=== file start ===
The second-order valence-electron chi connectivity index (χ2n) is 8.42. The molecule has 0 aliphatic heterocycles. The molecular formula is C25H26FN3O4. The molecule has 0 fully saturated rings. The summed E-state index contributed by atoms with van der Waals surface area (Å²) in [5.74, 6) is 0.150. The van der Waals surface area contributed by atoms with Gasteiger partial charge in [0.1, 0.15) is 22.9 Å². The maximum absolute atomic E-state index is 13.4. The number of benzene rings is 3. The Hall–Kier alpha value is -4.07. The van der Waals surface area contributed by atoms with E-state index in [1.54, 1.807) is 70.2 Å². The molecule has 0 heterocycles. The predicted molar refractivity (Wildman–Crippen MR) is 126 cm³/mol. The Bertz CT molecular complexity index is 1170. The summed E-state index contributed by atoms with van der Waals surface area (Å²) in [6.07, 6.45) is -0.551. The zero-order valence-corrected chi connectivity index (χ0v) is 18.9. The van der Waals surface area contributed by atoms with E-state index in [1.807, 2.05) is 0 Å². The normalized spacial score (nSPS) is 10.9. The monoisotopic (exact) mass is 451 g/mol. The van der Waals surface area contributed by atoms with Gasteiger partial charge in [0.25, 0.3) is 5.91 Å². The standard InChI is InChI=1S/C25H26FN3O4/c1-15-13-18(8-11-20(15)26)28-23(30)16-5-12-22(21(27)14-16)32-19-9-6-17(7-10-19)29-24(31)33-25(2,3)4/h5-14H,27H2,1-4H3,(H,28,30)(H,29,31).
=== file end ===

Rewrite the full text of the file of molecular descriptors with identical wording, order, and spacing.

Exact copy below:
The second-order valence-electron chi connectivity index (χ2n) is 8.42. The molecule has 0 aliphatic heterocycles. The molecular formula is C25H26FN3O4. The molecule has 0 fully saturated rings. The summed E-state index contributed by atoms with van der Waals surface area (Å²) in [5.74, 6) is 0.150. The van der Waals surface area contributed by atoms with Gasteiger partial charge in [0.1, 0.15) is 22.9 Å². The maximum absolute atomic E-state index is 13.4. The number of benzene rings is 3. The Hall–Kier alpha value is -4.07. The van der Waals surface area contributed by atoms with E-state index in [1.54, 1.807) is 70.2 Å². The molecule has 0 heterocycles. The predicted molar refractivity (Wildman–Crippen MR) is 126 cm³/mol. The Bertz CT molecular complexity index is 1170. The summed E-state index contributed by atoms with van der Waals surface area (Å²) in [6.07, 6.45) is -0.551. The zero-order valence-corrected chi connectivity index (χ0v) is 18.9. The van der Waals surface area contributed by atoms with E-state index in [1.807, 2.05) is 0 Å². The normalized spacial score (nSPS) is 10.9. The monoisotopic (exact) mass is 451 g/mol. The van der Waals surface area contributed by atoms with Gasteiger partial charge in [0.25, 0.3) is 5.91 Å². The standard InChI is InChI=1S/C25H26FN3O4/c1-15-13-18(8-11-20(15)26)28-23(30)16-5-12-22(21(27)14-16)32-19-9-6-17(7-10-19)29-24(31)33-25(2,3)4/h5-14H,27H2,1-4H3,(H,28,30)(H,29,31).